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Fig. 48.73. (A) Burkitt's lymphoma in a 6-year-old boy. (B) Lymphoma deposits in a hydronephrotic kidney. RK right kidney.

Fig. 48.74. Polycystic kidney.


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Renal Abnormalities (continued)

Ultrasonography of Burkitt's and other lymphomas and of leukemia may show multiple, ill-defined but variable sized tumors in both kidneys (Fig.48.73). In Burkitt's lymphoma the masses do not directly invade renal parenchyma. They are solid, hypoechoic space-occupying tumors, usually with good edge definition; the kidney is often enlarged and in young children may be massive. The calyces are distorted and splayed (see chapter on Burkitt's Lymphoma). Both kidneys are usually involved, but not symmetrically. Burkitt's lymphoma must be distinguished from congenital polycystic disease, in which the kidneys are large and may be lobulated, but are seldom so unevenly distorted (Fig.48.74). Accurate differentiation may not be possible with ultrasonography, but Burkitt's lymphoma is seldom confined to the kidneys and tumors are likely to be found elsewhere: the rest of the abdomen, particularly the ovaries and testes, should be scanned and the patient examined clinically.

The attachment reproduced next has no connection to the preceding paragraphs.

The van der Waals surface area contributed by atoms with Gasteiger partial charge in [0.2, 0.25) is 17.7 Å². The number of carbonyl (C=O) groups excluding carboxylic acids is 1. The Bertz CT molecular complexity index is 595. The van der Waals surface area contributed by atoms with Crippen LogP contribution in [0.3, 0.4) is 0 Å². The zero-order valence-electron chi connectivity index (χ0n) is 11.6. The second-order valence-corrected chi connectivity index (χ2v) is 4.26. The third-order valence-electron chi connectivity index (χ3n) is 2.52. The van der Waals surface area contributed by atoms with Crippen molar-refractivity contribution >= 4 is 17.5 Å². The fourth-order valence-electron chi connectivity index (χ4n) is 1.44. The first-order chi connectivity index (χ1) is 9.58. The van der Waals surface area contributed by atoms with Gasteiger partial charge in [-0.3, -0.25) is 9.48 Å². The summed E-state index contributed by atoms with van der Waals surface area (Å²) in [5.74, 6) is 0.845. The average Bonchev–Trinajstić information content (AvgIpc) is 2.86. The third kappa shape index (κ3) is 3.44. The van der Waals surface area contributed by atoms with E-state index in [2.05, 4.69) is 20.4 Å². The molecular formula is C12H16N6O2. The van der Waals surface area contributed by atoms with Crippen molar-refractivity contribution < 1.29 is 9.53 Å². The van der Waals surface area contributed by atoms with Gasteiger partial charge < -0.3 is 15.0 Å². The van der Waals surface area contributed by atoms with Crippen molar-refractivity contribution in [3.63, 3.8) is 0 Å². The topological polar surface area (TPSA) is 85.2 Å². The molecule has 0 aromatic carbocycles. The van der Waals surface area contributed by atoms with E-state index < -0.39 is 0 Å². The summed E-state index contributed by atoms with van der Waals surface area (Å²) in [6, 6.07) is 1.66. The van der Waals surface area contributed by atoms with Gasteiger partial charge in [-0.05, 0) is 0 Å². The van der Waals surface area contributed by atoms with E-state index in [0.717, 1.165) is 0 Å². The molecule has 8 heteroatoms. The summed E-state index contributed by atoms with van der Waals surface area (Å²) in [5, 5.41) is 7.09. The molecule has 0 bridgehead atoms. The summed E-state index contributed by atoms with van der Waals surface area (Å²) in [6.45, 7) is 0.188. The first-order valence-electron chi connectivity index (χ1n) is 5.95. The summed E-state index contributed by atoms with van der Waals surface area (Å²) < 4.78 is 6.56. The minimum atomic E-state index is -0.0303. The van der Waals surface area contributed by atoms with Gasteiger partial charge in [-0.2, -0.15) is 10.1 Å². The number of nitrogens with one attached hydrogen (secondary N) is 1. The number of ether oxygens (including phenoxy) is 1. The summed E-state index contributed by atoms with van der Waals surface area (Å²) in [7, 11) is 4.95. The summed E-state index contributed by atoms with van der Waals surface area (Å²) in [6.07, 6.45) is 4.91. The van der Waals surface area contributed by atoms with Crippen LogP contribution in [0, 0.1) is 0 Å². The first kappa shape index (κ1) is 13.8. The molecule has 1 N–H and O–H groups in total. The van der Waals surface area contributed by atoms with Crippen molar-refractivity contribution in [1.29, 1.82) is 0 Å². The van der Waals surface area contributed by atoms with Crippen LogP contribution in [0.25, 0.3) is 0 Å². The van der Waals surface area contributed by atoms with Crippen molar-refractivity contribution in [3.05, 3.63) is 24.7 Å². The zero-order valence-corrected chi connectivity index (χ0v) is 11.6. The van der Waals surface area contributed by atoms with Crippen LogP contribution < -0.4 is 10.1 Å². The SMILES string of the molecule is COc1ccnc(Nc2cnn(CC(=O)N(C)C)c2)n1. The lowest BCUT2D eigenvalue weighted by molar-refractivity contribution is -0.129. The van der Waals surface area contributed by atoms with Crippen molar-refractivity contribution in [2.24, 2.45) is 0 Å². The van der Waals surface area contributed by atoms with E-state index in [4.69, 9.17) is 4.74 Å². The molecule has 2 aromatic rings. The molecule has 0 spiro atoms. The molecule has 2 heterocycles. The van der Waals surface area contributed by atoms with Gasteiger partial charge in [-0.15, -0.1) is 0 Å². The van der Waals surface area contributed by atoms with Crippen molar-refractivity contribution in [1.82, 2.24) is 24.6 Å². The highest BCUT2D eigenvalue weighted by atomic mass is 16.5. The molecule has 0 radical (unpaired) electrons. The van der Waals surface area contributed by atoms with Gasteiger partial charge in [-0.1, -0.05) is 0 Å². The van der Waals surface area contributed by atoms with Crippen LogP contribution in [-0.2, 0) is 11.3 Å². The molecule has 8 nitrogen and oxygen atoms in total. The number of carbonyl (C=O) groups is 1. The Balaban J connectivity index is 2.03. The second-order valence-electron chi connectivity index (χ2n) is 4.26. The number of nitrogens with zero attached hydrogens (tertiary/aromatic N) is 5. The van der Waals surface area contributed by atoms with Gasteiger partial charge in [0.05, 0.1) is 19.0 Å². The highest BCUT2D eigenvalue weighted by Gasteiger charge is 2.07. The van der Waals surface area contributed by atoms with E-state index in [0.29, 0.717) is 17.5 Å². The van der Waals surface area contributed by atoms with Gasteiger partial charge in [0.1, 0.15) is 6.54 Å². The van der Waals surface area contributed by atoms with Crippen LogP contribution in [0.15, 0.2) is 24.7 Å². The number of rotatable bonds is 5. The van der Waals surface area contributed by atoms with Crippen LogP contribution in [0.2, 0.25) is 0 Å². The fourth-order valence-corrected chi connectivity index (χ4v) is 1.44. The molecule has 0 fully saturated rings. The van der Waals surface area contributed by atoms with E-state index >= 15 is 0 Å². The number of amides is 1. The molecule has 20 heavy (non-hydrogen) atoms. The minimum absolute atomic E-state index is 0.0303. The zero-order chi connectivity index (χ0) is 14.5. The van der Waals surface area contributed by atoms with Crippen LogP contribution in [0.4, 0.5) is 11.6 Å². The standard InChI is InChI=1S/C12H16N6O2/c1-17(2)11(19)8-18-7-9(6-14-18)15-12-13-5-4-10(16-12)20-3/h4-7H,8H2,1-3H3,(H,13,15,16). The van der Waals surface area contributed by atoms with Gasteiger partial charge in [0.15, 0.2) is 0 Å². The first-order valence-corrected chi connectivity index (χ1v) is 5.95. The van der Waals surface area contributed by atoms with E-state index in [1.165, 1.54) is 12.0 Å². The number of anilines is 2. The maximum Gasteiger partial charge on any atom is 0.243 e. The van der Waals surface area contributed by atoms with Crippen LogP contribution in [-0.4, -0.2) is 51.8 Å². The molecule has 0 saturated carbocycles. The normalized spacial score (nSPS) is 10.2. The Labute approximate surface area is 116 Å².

In sickle cell disease, ultrasonography will demonstrate the papillary necrosis and scarring which result from infarction, usually in association with pyelonephritis.

Malaria causes nephrosis (blackwater fever) but the ultrasound changes are nonspecific. An enlarged spleen may distort the upper lateral aspect of the left kidney (see chapter on Fevers).


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